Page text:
This data-file captures the cost of producing cyanide — hydrogen cyanide as a chemical intermediate and sodium cyanide as a crucial input to the gold-silver mining industry. Marginal costs are estimated at $1,500/ton and $1,650/ton respectively, in normal times.
However, the economics are sensitive to gas prices, due to their reagents. HCN is produced via the Andrussow Processes, at 1,126ºC and 14.7 psi, converting methane, ammonia and air into hydrogen cyanide, carbon monoxide and carbon dioxide. Hydrogen cyanide can then be further processed into sodium cyanide in a reaction with sodium hydroxide, derived from the chlor-alkali process, which is also energy intensive.
Thus in periods of gas shortages, the effective cost of producing HCN and NaCN can easily be double normal levels. This matters for the gold and silver mining industries. Gold and silver form soluble coordination complexes with cyanide ions, which in turn makes cyanide dissolution the dominant process for gold and silver extraction from mined ores.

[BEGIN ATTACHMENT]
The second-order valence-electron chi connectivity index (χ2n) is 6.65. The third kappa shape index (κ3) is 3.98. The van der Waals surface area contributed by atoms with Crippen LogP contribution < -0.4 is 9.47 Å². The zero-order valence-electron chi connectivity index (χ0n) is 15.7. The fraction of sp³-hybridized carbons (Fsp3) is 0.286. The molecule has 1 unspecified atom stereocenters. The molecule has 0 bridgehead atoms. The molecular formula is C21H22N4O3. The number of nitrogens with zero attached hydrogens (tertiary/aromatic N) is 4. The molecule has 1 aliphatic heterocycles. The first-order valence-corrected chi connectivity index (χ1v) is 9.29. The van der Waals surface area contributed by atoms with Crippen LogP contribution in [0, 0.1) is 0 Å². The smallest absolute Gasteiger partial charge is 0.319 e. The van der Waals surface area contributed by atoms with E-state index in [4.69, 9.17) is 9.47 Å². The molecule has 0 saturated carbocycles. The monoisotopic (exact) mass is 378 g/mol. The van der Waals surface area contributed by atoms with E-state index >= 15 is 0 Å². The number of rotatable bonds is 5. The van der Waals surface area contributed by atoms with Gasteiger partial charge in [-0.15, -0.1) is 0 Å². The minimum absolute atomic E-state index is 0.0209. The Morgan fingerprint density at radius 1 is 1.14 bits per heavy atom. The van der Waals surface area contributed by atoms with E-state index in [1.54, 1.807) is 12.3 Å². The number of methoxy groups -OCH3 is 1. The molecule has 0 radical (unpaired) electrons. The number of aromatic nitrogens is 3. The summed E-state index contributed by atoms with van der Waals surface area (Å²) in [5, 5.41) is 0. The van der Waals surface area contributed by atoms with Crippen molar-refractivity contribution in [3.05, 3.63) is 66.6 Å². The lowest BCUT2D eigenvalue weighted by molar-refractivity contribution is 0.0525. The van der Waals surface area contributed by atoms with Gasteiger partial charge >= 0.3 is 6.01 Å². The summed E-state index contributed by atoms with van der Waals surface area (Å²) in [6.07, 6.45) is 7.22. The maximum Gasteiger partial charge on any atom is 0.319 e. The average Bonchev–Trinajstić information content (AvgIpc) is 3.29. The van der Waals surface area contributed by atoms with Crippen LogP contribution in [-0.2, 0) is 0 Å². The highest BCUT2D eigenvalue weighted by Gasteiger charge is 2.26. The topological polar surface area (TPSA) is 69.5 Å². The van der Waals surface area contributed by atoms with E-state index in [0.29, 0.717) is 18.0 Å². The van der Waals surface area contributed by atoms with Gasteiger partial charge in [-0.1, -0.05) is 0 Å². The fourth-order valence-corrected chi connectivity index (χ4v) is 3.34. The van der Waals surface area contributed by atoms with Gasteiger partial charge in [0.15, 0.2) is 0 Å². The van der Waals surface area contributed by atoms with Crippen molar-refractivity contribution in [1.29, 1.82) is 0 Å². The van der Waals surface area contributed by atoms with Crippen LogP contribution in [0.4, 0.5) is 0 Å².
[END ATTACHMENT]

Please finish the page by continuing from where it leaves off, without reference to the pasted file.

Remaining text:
The world’s largest sodium cyanide producer, Draslovka, shut down its European production facilities in 2022, due to high gas and energy prices. In other words, energy shortages in Europe could spill over into causing gold and silver shortages, which would also in turn compound energy shortages in Europe, because silver is an important component in the front contacts of solar cells.
Market sizing. Over 1.1MTpa of hydrogen cyanide is produced each year. Approximately half is used in producing polymers such as perspex (plexiglass), nylon-6,6 and adhesives; and the other half is used to make sodium cyanide, of which 80-90% is used for gold and silver mining. Thus the cost of producing cyanide will impact these value chains.
CO2 intensity of making cyanides is estimated in the data-file, at 3 tons/ton for HCN and 2 tons/ton for NaCN. This is almost all derived from the Scope 1+2 CO2 intensity of reagents. However the Andrussow Process is exothermic and should generate sellable steam.